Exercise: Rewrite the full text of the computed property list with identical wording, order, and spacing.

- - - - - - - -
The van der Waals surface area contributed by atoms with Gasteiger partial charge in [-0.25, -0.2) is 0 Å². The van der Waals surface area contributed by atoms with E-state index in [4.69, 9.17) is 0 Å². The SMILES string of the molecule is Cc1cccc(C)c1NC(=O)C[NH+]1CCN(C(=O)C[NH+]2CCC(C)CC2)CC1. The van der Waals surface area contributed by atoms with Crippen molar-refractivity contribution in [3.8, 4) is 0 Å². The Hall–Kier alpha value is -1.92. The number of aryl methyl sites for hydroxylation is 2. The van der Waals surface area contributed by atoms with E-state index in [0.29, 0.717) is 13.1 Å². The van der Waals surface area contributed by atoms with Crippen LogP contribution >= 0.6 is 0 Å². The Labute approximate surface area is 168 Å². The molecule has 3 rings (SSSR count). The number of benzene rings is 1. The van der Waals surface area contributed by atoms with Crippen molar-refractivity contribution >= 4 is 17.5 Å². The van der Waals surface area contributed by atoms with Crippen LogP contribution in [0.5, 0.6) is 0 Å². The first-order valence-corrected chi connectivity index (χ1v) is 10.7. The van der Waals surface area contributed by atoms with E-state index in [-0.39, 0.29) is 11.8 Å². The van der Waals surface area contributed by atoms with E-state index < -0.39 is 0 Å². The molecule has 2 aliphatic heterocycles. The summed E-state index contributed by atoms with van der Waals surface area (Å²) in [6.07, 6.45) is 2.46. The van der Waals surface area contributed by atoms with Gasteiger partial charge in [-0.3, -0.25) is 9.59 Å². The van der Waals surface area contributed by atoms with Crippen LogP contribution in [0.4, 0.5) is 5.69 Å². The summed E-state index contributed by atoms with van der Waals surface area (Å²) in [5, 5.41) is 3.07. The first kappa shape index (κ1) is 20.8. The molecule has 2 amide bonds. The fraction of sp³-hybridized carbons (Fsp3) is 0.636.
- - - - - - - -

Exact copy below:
The van der Waals surface area contributed by atoms with Gasteiger partial charge in [-0.25, -0.2) is 0 Å². The van der Waals surface area contributed by atoms with E-state index in [4.69, 9.17) is 0 Å². The SMILES string of the molecule is Cc1cccc(C)c1NC(=O)C[NH+]1CCN(C(=O)C[NH+]2CCC(C)CC2)CC1. The van der Waals surface area contributed by atoms with Crippen molar-refractivity contribution in [3.8, 4) is 0 Å². The Hall–Kier alpha value is -1.92. The number of aryl methyl sites for hydroxylation is 2. The van der Waals surface area contributed by atoms with E-state index in [0.29, 0.717) is 13.1 Å². The van der Waals surface area contributed by atoms with Crippen LogP contribution >= 0.6 is 0 Å². The Labute approximate surface area is 168 Å². The molecule has 3 rings (SSSR count). The number of benzene rings is 1. The van der Waals surface area contributed by atoms with Crippen molar-refractivity contribution >= 4 is 17.5 Å². The van der Waals surface area contributed by atoms with Crippen LogP contribution in [0.5, 0.6) is 0 Å². The first-order valence-corrected chi connectivity index (χ1v) is 10.7. The van der Waals surface area contributed by atoms with E-state index in [-0.39, 0.29) is 11.8 Å². The van der Waals surface area contributed by atoms with E-state index < -0.39 is 0 Å². The molecule has 2 aliphatic heterocycles. The summed E-state index contributed by atoms with van der Waals surface area (Å²) in [6.07, 6.45) is 2.46. The van der Waals surface area contributed by atoms with Gasteiger partial charge in [-0.3, -0.25) is 9.59 Å². The van der Waals surface area contributed by atoms with Crippen LogP contribution in [0.4, 0.5) is 5.69 Å². The summed E-state index contributed by atoms with van der Waals surface area (Å²) in [5, 5.41) is 3.07. The first kappa shape index (κ1) is 20.8. The molecule has 2 amide bonds. The fraction of sp³-hybridized carbons (Fsp3) is 0.636.